‘Skyrocketed’ price of fertiliser might make move to organic farming ‘more appealing’
The speed at which the price of fertiliser has increased over recent weeks has been described as “staggering” and will have “dire consequences” for tillage farm incomes.
“Nitrogen which was trading at €180/t has now skyrocketed to €300, and urea is a whopping €400. That sort of a burden is just too great to bear,” Carberry said.
“Fertiliser companies are blaming various global issues for these price increases, but what good is that to farmers who cannot increase their own prices to absorb any extra costs?
Primary producers have been forced into a position of being price-takers and most have zero opportunity to work any increase in the costs of inputs into the final price they receive.
“The bottom line is that incomes will be seriously eroded.”
Carberry said that it is completely unrealistic for farmers to be expected to take a hit like this, “and for reasons beyond their control”.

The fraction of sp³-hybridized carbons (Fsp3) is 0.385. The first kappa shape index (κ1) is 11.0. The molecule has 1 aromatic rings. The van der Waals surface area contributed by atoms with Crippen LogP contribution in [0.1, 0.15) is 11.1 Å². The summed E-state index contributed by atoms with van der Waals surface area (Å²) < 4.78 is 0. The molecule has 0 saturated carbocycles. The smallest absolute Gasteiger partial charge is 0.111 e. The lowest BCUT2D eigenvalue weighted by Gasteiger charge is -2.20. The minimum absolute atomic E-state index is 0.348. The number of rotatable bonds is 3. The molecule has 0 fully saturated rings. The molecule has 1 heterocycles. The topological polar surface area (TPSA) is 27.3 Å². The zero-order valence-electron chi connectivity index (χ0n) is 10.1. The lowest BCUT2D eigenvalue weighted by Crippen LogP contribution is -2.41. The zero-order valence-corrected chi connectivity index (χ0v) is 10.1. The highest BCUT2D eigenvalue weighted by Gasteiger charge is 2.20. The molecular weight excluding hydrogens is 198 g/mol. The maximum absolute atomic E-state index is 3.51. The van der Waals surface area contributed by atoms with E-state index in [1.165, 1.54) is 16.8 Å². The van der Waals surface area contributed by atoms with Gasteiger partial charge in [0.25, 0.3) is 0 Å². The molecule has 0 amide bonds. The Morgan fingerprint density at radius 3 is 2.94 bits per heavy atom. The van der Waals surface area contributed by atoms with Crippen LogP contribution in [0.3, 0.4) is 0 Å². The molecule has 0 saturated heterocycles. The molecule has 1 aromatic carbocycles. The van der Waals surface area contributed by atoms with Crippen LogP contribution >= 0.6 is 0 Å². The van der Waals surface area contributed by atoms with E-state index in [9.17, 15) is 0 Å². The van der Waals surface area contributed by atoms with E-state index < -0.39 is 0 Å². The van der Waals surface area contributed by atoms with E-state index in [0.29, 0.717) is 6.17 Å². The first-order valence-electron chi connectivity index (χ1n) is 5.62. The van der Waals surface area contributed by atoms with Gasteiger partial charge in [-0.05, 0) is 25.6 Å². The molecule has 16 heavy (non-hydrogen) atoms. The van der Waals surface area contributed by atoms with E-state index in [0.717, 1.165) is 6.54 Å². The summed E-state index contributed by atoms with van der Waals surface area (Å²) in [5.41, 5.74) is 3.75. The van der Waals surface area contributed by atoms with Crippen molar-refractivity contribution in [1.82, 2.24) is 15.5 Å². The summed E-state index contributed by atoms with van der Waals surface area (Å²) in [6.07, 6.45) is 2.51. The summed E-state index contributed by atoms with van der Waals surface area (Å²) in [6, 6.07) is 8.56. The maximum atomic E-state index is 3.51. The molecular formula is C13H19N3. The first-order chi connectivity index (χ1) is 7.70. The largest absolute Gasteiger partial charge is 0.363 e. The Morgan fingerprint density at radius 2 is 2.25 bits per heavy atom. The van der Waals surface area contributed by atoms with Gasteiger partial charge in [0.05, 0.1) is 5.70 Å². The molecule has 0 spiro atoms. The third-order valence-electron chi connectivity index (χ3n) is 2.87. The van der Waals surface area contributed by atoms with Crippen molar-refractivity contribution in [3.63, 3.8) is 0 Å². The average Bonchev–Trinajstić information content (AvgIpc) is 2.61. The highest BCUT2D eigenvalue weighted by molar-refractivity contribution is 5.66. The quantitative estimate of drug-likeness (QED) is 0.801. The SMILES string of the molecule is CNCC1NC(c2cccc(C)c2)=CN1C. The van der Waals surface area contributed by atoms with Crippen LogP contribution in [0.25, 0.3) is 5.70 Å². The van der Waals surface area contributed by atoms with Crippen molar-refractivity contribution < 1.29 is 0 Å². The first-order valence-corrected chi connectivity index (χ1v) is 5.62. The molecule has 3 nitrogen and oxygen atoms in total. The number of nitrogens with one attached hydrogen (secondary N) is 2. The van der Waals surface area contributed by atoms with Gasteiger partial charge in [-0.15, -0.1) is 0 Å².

He has called on Minister for Agriculture Charlie McConalogue to fight for some of the €1.05 billion in Brexit aid allocated to Ireland for the tillage sector.
Move to organic farming more appealing?
Due to the sharp increase in fertiliser prices, Carberry said that the choice to move to organic farming “might be more appealing for many tillage farmers”.
“The Organic Scheme will open for applications in March and, although places in the scheme are limited, I would urge farmers to give it some consideration,” he said.
Equally, farmers could consider sowing beans to minimise their use of fertiliser.
“These options will only be useful for some tillage farmers however, and a significant number are going to need help.”